In the fast-paced world of futures, mistakes can be costly. Princeton Energy Programme’s “Fundamentals of Energy Futures” allows delegates to experience this fascinating field first hand. This highly interactive workshop is a great introduction to exchange traded futures contracts. Delegates will leave with an in-depth knowledge of futures contracts and markets – specifically those related to energy. This introductory, one-day course includes a trading simulation and a comprehensive review at the end of the day.
8 CPE credits awarded for this course.
Our class sizes are limited to 20 delegates to ensure maximum individual attention.
Who Should Attend?
Class delegates include everyone from trade support staff all the way up to senior management — anyone who needs to learn the basics for the first time or sharpen their skills on futures terminology and trading. This programme deals with many different energy commodities, including oil, gas and electricity.
As this is a fundamental course, there are no prerequisites.
As part of our blended learning package, this workshop has a specific web-based course which is recommended as pre-classroom study. Upon registering for the workshop delegates will receive details of how to access the web-based course. Access to the web-based course is included in the price of the classroom course. To optimize your classroom experience, it is recommended you take the appropriate online study as close to the classroom date as possible. The recommended pre-classroom study for this workshop is PrincetonLive.com’s A Guided Tour of Commodity Derivatives.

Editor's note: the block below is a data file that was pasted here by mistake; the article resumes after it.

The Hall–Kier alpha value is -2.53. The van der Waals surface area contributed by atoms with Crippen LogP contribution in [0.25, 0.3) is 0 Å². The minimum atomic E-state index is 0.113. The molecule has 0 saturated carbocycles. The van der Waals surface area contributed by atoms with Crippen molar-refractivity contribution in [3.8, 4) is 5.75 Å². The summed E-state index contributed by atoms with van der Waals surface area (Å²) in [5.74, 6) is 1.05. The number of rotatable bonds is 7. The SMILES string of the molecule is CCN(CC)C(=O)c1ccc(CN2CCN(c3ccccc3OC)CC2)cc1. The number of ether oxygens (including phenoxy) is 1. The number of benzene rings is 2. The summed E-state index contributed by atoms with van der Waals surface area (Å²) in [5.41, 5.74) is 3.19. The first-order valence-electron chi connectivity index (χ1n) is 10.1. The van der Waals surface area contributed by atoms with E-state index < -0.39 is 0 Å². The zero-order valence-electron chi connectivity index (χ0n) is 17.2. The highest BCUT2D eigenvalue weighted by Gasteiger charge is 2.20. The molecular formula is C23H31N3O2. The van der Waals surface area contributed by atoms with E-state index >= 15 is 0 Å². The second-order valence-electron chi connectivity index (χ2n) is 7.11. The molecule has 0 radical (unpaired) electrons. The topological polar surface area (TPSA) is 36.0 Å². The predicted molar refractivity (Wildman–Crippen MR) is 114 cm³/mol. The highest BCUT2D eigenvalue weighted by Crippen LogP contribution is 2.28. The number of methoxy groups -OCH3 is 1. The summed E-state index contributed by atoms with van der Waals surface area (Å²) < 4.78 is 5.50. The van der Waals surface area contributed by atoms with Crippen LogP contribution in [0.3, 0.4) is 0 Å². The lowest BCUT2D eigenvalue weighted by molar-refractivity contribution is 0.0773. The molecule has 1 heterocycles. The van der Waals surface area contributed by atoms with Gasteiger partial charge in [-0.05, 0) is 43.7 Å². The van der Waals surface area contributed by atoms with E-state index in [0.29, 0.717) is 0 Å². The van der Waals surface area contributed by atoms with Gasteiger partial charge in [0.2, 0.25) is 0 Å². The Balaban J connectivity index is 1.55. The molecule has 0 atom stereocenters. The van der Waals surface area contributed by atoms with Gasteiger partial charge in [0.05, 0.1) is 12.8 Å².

- The development and characteristics of futures contracts
- Where and how energy futures contracts are traded
- Delivery of futures contracts
- Long vs. Short positions
- How to mark-to-market (realized vs. unrealized profits and losses)
- Players in the futures markets (hedgers, speculators and locals)
- Intermonth, intercommodity and intermarket spreads
- Measuring the market with volume and open interest
- The importance of liquidity
- The roles of the clearinghouse
- The use and purpose of Initial and Variation Margins
- Other delivery options: ADPs and EFPs
- The problems of basis risk
- Types of orders: Stop, Limit, and Market